A UK campaigning organisation has launched a petition in support of animal-based research for medical purposes, in an attempt to provide a counterpoint to the vocal arguments against animal testing put forward by animal rights activists.

The Coalition for Medical Progress started the campaign, dubbed the People’s Petition, to bring attentions to the views of what it considers to be the ‘silent majority’ amongst the public who support the use of animals where no alternative exists. The CMP includes pharmaceutical companies and research agencies among its membership.

The petition, which allows signatories to remain anonymous and register their views via a website, will ask members of the public whether they agree with three propositions concerning experiments on animals:

  1. medical research is essential for developing safe and effective human and veterinary treatments, requiring some studies using animals;
  2. where there is no alternative available, medical research using animals should continue in the UK; and
  3. people involved in medical research using animals have a right to work and live without fear of intimidation or attack.

“According to MORI research, 75% of the population accept the need for animal studies in medical research but this silent majority rarely gets heard,” said the CMP in a statement.

Opponents of animal testing dismissed the project, claiming that most people would change their minds if people saw the real suffering that went on inside UK research laboratories.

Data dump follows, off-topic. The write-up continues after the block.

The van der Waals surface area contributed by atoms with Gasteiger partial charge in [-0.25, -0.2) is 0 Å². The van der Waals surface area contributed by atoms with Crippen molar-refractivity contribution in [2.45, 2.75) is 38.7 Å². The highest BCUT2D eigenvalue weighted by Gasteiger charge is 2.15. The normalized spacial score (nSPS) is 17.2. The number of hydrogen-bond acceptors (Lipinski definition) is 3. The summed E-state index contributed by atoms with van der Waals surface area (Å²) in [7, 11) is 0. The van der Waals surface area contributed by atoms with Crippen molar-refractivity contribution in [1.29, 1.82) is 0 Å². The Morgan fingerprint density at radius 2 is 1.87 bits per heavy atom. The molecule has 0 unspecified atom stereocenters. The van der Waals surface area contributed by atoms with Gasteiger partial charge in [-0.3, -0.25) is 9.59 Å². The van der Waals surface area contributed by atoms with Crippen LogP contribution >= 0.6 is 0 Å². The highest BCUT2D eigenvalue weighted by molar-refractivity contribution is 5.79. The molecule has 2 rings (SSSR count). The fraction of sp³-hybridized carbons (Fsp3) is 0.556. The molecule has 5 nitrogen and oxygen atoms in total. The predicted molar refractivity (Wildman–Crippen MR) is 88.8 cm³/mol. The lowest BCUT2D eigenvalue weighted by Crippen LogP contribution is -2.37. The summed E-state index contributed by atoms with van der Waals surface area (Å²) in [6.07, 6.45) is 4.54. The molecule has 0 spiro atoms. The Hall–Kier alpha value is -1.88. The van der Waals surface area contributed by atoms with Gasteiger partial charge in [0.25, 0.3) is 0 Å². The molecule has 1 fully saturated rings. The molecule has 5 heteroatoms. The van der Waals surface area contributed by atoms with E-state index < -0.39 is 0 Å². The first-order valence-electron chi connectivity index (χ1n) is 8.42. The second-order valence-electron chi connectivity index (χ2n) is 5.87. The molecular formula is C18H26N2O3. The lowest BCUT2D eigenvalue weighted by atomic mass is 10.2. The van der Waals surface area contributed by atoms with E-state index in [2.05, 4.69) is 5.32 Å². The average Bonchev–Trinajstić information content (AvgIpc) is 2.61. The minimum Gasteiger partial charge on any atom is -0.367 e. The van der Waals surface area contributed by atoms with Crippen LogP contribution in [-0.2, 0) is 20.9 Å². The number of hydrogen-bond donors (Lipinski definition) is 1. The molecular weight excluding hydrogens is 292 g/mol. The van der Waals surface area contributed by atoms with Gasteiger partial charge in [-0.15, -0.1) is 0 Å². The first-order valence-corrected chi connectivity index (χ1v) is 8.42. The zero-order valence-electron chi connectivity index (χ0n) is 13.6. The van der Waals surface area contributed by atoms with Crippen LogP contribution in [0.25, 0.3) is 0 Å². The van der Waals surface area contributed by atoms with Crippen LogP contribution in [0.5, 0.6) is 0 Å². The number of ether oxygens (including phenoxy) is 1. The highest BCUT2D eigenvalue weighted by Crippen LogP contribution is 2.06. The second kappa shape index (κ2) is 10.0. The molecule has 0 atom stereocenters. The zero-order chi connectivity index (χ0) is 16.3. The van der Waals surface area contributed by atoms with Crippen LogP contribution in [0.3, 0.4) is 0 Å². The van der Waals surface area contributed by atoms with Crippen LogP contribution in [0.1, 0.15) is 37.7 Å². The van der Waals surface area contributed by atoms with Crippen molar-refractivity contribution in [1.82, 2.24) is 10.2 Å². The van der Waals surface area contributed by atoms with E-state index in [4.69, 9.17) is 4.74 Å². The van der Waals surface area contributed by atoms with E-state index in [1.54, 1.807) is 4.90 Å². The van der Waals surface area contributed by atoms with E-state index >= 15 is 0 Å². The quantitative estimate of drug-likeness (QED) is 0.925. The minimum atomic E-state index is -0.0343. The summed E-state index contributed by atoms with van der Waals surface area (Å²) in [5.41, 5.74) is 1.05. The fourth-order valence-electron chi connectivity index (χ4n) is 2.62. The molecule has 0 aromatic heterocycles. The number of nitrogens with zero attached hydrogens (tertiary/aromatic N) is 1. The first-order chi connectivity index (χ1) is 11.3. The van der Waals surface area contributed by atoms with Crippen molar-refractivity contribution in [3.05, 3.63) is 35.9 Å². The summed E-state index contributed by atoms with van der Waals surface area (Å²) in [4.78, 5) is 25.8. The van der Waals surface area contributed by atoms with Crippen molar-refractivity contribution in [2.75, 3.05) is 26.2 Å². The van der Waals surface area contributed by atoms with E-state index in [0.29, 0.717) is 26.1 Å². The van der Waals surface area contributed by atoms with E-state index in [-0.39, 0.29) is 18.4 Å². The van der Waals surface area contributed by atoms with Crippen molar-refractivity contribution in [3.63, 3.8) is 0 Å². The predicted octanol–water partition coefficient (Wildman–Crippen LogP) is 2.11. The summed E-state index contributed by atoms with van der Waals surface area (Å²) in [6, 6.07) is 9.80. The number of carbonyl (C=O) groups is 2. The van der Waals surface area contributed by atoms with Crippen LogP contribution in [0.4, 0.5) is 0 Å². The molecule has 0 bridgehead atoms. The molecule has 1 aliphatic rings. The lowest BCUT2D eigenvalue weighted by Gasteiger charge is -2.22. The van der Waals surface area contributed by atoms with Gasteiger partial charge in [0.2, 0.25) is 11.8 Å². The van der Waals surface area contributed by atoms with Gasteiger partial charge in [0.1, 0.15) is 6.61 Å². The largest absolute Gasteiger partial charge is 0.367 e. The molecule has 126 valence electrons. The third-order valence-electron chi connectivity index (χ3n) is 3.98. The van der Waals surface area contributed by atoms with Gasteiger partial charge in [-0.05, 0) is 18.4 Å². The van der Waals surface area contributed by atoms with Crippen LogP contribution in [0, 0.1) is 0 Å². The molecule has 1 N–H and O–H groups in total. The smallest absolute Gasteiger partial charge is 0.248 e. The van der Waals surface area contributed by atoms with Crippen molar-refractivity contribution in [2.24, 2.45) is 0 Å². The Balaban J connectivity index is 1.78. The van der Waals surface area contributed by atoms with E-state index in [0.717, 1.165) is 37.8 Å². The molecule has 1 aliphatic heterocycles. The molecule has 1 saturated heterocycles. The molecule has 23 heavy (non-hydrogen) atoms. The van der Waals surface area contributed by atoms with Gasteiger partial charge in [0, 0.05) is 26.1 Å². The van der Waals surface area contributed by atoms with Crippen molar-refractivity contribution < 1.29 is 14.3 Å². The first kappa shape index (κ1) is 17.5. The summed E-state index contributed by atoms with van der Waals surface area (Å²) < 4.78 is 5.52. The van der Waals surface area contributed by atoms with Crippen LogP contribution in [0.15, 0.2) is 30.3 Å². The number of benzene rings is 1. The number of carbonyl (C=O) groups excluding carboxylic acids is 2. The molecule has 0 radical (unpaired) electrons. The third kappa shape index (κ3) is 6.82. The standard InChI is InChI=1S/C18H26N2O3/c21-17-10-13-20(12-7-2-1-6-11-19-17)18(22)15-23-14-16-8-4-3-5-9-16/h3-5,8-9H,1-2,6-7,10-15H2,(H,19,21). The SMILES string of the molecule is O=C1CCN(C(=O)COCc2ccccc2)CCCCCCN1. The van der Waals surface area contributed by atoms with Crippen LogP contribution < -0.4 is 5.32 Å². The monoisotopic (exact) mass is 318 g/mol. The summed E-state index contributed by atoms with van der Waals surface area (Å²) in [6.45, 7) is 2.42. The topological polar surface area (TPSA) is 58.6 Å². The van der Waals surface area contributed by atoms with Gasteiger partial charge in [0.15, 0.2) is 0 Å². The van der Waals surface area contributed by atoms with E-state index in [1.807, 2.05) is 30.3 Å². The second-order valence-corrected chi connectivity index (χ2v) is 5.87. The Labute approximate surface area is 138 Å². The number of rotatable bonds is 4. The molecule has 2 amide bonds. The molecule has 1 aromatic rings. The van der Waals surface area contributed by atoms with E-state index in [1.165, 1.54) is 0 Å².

“Inside animal laboratories, it is still legal for animals to legally be burned, poisoned, electrocuted, brain damaged, paralysed, infected with disease, surgically altered, psychologically abused and killed. This is simply morally unacceptable,” said Alistair Currie, campaigns director of the British Union for the Abolition of Vivisection.

The UK has already implemented a series of measures to restrict the activities of extreme elements among the animal rights activists, including the passage of the Serious Organised Crime Act, which came into effect midway through 2005.

Incidents of damage to company, personal or public property, as well as abusive or threatening letters and text messages were all reduced, although there was an uptick in the number of firebomb attacks and physical attacks causing injury to individuals over the same period, according to figures compiled by the Association of the British Pharmaceutical Industry (ABPI).